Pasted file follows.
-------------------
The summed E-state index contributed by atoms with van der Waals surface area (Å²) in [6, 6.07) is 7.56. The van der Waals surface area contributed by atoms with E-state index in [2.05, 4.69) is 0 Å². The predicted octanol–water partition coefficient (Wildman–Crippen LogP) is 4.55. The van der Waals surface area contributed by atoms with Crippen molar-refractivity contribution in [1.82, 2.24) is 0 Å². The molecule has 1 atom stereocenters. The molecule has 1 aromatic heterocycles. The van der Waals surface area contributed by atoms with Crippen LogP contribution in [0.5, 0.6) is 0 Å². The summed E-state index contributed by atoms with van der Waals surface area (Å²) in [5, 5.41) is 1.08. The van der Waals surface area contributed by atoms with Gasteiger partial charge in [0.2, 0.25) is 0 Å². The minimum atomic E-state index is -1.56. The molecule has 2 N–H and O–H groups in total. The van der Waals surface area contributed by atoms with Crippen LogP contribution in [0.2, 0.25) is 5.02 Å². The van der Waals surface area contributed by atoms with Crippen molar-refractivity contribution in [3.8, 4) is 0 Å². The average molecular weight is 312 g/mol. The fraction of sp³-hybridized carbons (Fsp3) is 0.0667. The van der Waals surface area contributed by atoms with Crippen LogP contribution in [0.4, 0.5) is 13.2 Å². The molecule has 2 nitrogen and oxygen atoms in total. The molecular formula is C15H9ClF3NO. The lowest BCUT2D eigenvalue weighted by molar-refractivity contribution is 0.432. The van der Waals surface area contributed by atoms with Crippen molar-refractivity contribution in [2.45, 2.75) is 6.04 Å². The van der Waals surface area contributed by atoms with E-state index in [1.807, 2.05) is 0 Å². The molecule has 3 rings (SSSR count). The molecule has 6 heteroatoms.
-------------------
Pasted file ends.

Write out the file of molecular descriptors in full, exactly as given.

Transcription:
The summed E-state index contributed by atoms with van der Waals surface area (Å²) in [6, 6.07) is 7.56. The van der Waals surface area contributed by atoms with E-state index in [2.05, 4.69) is 0 Å². The predicted octanol–water partition coefficient (Wildman–Crippen LogP) is 4.55. The van der Waals surface area contributed by atoms with Crippen molar-refractivity contribution in [1.82, 2.24) is 0 Å². The molecule has 1 atom stereocenters. The molecule has 1 aromatic heterocycles. The van der Waals surface area contributed by atoms with Crippen LogP contribution in [0.5, 0.6) is 0 Å². The summed E-state index contributed by atoms with van der Waals surface area (Å²) in [5, 5.41) is 1.08. The van der Waals surface area contributed by atoms with Gasteiger partial charge in [0.2, 0.25) is 0 Å². The minimum atomic E-state index is -1.56. The molecule has 2 N–H and O–H groups in total. The van der Waals surface area contributed by atoms with Crippen LogP contribution in [0.2, 0.25) is 5.02 Å². The van der Waals surface area contributed by atoms with Crippen molar-refractivity contribution in [3.8, 4) is 0 Å². The average molecular weight is 312 g/mol. The fraction of sp³-hybridized carbons (Fsp3) is 0.0667. The van der Waals surface area contributed by atoms with Crippen LogP contribution in [0.4, 0.5) is 13.2 Å². The molecule has 2 nitrogen and oxygen atoms in total. The molecular formula is C15H9ClF3NO. The lowest BCUT2D eigenvalue weighted by molar-refractivity contribution is 0.432. The van der Waals surface area contributed by atoms with Crippen molar-refractivity contribution in [2.45, 2.75) is 6.04 Å². The van der Waals surface area contributed by atoms with E-state index in [1.807, 2.05) is 0 Å². The molecule has 3 rings (SSSR count). The molecule has 6 heteroatoms.